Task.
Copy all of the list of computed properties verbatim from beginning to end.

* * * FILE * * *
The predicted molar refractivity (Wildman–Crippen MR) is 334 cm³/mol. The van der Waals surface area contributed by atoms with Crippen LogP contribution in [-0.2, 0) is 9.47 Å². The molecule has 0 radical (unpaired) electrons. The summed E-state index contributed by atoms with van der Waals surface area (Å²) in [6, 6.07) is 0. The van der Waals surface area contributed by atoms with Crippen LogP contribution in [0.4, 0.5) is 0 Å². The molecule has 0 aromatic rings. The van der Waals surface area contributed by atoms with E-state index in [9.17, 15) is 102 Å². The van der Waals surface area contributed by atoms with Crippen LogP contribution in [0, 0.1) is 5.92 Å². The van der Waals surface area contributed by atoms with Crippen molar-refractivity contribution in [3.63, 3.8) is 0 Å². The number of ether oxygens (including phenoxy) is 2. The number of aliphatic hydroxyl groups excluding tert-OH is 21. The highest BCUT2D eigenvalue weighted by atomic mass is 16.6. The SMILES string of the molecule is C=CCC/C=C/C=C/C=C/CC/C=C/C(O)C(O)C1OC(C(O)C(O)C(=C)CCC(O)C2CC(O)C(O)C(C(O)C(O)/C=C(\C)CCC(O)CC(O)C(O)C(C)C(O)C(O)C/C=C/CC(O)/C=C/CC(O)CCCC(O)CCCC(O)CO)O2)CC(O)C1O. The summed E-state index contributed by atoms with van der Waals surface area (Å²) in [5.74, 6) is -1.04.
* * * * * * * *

The predicted molar refractivity (Wildman–Crippen MR) is 334 cm³/mol. The van der Waals surface area contributed by atoms with Crippen LogP contribution in [-0.2, 0) is 9.47 Å². The molecule has 0 radical (unpaired) electrons. The summed E-state index contributed by atoms with van der Waals surface area (Å²) in [6, 6.07) is 0. The van der Waals surface area contributed by atoms with Crippen LogP contribution in [0.4, 0.5) is 0 Å². The molecule has 0 aromatic rings. The van der Waals surface area contributed by atoms with E-state index in [9.17, 15) is 102 Å². The van der Waals surface area contributed by atoms with Crippen LogP contribution in [0, 0.1) is 5.92 Å². The van der Waals surface area contributed by atoms with Crippen molar-refractivity contribution in [3.63, 3.8) is 0 Å². The number of ether oxygens (including phenoxy) is 2. The number of aliphatic hydroxyl groups excluding tert-OH is 21. The highest BCUT2D eigenvalue weighted by atomic mass is 16.6. The SMILES string of the molecule is C=CCC/C=C/C=C/C=C/CC/C=C/C(O)C(O)C1OC(C(O)C(O)C(=C)CCC(O)C2CC(O)C(O)C(C(O)C(O)/C=C(\C)CCC(O)CC(O)C(O)C(C)C(O)C(O)C/C=C/CC(O)/C=C/CC(O)CCCC(O)CCCC(O)CO)O2)CC(O)C1O. The summed E-state index contributed by atoms with van der Waals surface area (Å²) in [5.74, 6) is -1.04.